Is science self-correcting?

Written by: Stephen Hsu

Primary Source: Information Processing

More fun from our man Ioannidis. See earlier posts Medical science? , NIH discovers reproducibility and Bounded cognition.

A toy model of the dynamics of scientific research, with probability distributions for accuracy of experimental results, mechanisms for updating of beliefs by individual scientists, crowd behavior, bounded cognition, etc. can easily exhibit parameter regions where progress is limited (one could even find equilibria in which most beliefs held by individual scientists are false!). Obviously the complexity of the systems under study and the quality of human capital in a particular field are important determinants of the rate of progress and its character.

In physics it is said that successful new theories swallow their predecessors whole. That is, even revolutionary new theories (e.g., special relativity or quantum mechanics) reduce to their predecessors in the previously studied circumstances (e.g., low velocity, macroscopic objects). Swallowing whole is a sign of proper function — it means the previous generation of scientists was competent: what they believed to be true was (at least approximately) true. Their models were accurate in some limit and could continue to be used when appropriate (e.g., Newtonian mechanics).

In some fields (not to name names!) we don’t see this phenomenon. Rather, we see new paradigms which wholly contradict earlier strongly held beliefs that were predominant in the field* — there was no range of circumstances in which the earlier beliefs were correct. We might even see oscillations of mutually contradictory, widely accepted paradigms over decades. It takes a serious interest in the history of science (and some brainpower) to determine which of the two regimes above describes a particular area of research. I believe we have good examples of both types in the academy.

* This means the earlier (or later!) generation of scientists in that field was incompetent. One or more of the following must have been true: their experimental observations were shoddy, they assigned overly strong beliefs to weak data, they allowed overly strong priors to determine their beliefs.

Why Science Is Not Necessarily Self-Correcting

(DOI: 10.1177/1745691612464056)

John P. A. Ioannidis
Stanford Prevention Research Center, Department of Medicine and Department of Health Research and Policy, Stanford University School of Medicine, and Department of Statistics, Stanford University School of Humanities and Sciences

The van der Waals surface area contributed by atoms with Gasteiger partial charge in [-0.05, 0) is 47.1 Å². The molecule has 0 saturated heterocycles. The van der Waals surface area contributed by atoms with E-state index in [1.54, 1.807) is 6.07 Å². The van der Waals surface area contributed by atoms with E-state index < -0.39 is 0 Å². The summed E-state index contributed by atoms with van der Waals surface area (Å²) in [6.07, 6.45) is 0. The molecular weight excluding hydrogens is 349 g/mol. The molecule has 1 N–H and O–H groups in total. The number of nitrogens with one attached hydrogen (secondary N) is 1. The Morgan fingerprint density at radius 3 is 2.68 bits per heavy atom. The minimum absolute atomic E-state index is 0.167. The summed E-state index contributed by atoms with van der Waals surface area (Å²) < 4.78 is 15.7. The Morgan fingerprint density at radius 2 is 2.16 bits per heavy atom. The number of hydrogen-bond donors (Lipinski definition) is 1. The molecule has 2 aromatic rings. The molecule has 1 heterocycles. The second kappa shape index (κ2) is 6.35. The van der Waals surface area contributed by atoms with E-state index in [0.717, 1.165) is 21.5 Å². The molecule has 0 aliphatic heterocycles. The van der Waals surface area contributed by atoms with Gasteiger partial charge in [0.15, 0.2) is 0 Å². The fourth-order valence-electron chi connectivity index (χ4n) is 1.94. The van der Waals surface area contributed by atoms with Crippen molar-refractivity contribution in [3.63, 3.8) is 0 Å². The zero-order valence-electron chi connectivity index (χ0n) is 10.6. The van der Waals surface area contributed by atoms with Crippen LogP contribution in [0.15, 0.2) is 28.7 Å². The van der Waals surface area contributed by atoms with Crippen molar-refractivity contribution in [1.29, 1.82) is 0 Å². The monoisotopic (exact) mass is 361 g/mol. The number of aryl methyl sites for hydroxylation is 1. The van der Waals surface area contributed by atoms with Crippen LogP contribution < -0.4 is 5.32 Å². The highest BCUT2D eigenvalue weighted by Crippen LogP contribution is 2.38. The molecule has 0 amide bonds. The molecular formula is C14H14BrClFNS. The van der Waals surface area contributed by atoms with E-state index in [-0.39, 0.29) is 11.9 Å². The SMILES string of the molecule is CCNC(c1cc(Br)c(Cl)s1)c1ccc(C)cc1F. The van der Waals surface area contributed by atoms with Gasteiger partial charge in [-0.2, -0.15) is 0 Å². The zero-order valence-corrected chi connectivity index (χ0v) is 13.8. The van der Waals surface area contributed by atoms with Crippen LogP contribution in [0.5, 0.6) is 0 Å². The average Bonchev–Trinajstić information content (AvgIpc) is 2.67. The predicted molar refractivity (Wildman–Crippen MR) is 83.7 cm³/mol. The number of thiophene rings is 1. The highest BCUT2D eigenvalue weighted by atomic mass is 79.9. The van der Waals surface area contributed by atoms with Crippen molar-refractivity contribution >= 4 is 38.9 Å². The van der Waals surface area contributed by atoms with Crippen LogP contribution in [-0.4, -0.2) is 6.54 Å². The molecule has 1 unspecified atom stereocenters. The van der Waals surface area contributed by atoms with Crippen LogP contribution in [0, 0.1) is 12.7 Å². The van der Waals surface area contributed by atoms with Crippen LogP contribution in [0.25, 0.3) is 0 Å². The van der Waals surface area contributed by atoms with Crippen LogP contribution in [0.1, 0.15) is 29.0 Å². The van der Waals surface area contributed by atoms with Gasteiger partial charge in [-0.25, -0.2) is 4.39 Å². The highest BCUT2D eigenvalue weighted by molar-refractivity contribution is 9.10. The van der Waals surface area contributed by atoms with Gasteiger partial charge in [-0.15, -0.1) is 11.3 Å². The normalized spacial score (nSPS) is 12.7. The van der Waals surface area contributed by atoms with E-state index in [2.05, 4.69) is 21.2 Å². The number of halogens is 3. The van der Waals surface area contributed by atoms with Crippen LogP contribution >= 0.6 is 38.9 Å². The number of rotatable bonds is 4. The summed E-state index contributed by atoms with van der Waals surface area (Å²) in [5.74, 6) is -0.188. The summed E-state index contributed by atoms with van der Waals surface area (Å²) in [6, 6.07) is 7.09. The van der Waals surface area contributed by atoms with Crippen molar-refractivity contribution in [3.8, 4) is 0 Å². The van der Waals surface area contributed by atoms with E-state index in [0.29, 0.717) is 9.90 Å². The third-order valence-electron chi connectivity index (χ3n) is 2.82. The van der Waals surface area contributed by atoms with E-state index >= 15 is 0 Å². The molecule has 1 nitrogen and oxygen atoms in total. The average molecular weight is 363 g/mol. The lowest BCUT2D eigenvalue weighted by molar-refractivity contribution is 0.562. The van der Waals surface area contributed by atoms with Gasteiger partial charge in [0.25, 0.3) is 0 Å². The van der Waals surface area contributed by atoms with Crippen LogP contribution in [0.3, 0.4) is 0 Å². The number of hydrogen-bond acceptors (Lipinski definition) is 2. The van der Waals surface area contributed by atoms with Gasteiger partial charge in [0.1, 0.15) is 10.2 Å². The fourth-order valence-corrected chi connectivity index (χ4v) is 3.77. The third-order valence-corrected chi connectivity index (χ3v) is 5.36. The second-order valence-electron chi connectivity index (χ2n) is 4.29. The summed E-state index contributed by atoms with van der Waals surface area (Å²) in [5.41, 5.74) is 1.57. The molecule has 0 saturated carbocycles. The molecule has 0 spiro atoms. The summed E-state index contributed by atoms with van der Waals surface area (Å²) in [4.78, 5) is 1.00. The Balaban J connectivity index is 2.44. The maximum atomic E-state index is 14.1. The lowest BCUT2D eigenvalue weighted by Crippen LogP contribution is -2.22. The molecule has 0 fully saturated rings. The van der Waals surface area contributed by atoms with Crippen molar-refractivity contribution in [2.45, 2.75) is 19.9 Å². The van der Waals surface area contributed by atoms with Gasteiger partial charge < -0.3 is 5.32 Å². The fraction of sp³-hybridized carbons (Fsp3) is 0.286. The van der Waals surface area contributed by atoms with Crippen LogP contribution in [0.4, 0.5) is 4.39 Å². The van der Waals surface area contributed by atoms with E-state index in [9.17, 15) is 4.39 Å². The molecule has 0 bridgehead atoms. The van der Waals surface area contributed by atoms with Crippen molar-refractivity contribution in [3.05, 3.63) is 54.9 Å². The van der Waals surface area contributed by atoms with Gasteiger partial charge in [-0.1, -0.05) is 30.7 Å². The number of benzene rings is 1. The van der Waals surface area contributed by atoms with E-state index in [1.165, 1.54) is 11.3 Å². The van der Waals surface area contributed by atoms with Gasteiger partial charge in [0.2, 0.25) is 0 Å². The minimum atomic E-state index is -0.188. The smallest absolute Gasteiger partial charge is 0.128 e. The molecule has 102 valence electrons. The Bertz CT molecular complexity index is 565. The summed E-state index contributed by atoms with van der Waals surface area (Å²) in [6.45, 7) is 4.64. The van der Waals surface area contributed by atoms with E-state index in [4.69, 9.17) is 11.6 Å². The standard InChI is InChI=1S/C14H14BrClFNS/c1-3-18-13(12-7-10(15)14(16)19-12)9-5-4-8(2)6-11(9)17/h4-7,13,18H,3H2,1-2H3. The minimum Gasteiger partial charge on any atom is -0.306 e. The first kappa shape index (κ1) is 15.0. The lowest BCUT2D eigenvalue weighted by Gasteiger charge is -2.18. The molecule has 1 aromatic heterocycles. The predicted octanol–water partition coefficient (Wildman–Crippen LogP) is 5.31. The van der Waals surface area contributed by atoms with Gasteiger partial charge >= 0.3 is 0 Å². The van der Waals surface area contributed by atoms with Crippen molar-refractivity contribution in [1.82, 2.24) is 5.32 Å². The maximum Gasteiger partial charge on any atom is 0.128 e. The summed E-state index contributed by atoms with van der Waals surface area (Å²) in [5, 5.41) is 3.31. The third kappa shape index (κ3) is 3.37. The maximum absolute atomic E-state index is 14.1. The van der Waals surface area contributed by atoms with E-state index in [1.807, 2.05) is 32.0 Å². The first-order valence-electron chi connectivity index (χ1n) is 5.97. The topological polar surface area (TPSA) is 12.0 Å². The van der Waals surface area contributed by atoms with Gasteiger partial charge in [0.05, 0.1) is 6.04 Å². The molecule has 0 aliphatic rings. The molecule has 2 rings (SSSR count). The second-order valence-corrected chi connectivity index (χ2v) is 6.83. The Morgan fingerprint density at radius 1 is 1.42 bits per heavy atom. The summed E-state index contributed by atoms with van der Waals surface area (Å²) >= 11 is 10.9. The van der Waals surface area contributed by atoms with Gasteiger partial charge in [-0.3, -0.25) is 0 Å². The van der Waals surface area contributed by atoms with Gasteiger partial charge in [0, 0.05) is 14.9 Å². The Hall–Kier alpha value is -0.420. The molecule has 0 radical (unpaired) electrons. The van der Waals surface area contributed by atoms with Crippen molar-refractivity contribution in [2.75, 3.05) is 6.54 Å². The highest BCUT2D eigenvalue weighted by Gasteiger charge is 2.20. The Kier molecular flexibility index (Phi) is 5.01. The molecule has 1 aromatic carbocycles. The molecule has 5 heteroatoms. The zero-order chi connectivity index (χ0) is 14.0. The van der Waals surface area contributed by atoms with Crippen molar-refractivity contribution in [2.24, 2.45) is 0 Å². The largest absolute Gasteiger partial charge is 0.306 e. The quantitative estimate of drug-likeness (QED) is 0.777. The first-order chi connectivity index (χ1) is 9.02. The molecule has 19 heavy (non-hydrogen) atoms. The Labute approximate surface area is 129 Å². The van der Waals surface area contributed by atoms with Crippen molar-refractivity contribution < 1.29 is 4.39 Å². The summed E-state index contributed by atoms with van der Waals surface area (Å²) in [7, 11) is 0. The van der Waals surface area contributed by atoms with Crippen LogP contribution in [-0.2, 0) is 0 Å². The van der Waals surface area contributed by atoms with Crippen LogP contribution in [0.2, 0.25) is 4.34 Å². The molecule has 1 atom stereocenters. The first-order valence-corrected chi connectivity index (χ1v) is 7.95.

The ability to self-correct is considered a hallmark of science. However, self-correction does not always happen to scientific evidence by default. The trajectory of scientific credibility can fluctuate over time, both for defined scientific fields and for science at-large. History suggests that major catastrophes in scientific credibility are unfortunately possible and the argument that “it is obvious that progress is made” is weak. Careful evaluation of the current status of credibility of various scientific fields is important in order to understand any credibility deficits and how one could obtain and establish more trustworthy results. Efficient and unbiased replication mechanisms are essential for maintaining high levels of scientific credibility. Depending on the types of results obtained in the discovery and replication phases, there are different paradigms of research: optimal, self-correcting, false nonreplication, and perpetuated fallacy. In the absence of replication efforts, one is left with unconfirmed (genuine) discoveries and unchallenged fallacies. In several fields of investigation, including many areas of psychological science, perpetuated and unchallenged fallacies may comprise the majority of the circulating evidence. I catalogue a number of impediments to self-correction that have been empirically studied in psychological science. Finally, I discuss some proposed solutions to promote sound replication practices enhancing the credibility of scientific results as well as some potential disadvantages of each of them. Any deviation from the principle that seeking the truth has priority over any other goals may be seriously damaging to the self-correcting functions of science

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Stephen Hsu
Stephen Hsu is vice president for Research and Graduate Studies at Michigan State University. He also serves as scientific adviser to BGI (formerly Beijing Genomics Institute) and as a member of its Cognitive Genomics Lab. Hsu’s primary work has been in applications of quantum field theory, particularly to problems in quantum chromodynamics, dark energy, black holes, entropy bounds, and particle physics beyond the standard model. He has also made contributions to genomics and bioinformatics, the theory of modern finance, and in encryption and information security. Founder of two Silicon Valley companies—SafeWeb, a pioneer in SSL VPN (Secure Sockets Layer Virtual Private Networks) appliances, which was acquired by Symantec in 2003, and Robot Genius Inc., which developed anti-malware technologies—Hsu has given invited research seminars and colloquia at leading research universities and laboratories around the world.